Nancy D. Hausle-Johnson
Transition from Forest to Grassland
During an ITOC presentation to artists, scientist Brian Buma (University of Colorado, Denver) talked about the impact of climate change on the boreal forest. His words immediately inspired visual images in my mind and stuck with me for months. I emailed him several times, and he provided me with more information. He described how increasing fire frequency, due to climate warming, threatens the very existence of spruce forests. One such successional trajectory transforms a forest into grassland. If an immature forest has two closely spaced fires around 10 years apart, that may almost eliminate black spruce in that area. Historically, those short intervals did not happen often because recently burned areas are not very flammable. As the climate warms, however, conditions for burning are getting more extreme and areas of immature trees are burning. It only takes one instance of a fire sweeping over an area that was recently burned to transition a spruce forest into a grassland or a woodland of deciduous birch and aspen, the woodland itself vulnerable to fire and climate change.
Transition from Forest to Grassland depicts the timeline of transition, using shapes that infer trees and fire. The trees are brown strips of clay that have been pressed into spruce tree bark to make a textured surface. Fire is represented by multi-colored glazes on tile strips; grass is represented by green glazed tile strips. Brown tile strips on the left side of this piece represent the trunks of healthy spruce trees. Frequent cycles of fire are represented by variegated red, yellow, and orange tile strips. The forest transitions from left to right as the seasons pass. The number of spruce trees decreases; deciduous trees replace the spruce. Aspen, whose tree trunks are represented by gray strips, disappear due to climate change and insect stress, being replaced by the short green tile strips of the emerging grasslands.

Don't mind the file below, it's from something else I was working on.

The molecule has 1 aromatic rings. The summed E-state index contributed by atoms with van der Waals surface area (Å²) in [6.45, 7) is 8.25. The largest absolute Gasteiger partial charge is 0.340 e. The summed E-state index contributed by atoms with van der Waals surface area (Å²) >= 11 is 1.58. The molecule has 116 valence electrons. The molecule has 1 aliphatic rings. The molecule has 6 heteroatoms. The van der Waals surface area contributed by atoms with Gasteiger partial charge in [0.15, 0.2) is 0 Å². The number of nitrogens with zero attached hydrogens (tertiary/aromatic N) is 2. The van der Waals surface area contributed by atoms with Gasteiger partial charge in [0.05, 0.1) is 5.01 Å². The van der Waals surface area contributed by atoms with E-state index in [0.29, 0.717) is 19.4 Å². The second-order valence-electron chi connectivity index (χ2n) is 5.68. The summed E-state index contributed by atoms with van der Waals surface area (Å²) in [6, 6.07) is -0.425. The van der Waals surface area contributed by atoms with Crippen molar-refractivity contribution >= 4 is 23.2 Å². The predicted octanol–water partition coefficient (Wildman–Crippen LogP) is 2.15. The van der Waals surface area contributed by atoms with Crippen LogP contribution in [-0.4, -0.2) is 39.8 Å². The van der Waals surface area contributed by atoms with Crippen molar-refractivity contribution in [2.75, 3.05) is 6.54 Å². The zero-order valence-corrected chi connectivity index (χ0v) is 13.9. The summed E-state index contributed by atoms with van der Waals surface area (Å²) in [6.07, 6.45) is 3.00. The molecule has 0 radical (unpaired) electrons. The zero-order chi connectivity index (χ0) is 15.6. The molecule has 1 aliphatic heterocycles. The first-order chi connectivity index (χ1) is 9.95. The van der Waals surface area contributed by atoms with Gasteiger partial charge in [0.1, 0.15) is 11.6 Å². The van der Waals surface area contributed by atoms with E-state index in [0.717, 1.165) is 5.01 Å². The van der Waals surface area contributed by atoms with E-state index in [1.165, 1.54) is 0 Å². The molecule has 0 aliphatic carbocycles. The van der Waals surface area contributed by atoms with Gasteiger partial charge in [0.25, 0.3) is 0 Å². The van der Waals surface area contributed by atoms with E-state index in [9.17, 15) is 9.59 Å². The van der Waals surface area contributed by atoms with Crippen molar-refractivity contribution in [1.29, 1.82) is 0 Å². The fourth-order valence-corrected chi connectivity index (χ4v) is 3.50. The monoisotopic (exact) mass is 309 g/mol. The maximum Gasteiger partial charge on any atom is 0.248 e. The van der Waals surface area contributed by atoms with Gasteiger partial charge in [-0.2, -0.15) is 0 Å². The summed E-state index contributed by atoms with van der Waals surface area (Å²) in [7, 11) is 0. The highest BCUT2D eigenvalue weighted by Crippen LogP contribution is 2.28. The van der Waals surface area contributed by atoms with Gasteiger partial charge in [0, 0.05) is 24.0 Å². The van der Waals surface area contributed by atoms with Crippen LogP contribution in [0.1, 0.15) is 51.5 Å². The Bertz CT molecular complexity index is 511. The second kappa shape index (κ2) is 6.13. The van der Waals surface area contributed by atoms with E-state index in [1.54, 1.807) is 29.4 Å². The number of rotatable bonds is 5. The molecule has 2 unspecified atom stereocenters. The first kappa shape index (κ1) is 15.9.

Special thanks to Thomas Hart (Iron Amenities, Ester, Alaska).
Nancy D. Hausle-Johnson
Nancy D. Hausle-Johnson grew up in Seattle, Washington, and fell in love with outdoor activities including hiking, climbing, skiing, and outdoor education. Her experience as a fire lookout reinforced appreciation of wild spaces. Since moving to Fairbanks, Alaska, in 1980, she has applied her art in schools, businesses, and public spaces, designing and creating paintings and silkscreen prints, clay structures, and tile murals. Since 1985, she has designed art tiles and murals for art shows, public and private commissions and 1% for art commissions, hospitals, libraries, schools, and sports areas, using images inspired by birds, animals, flowers, and Alaskan landscapes.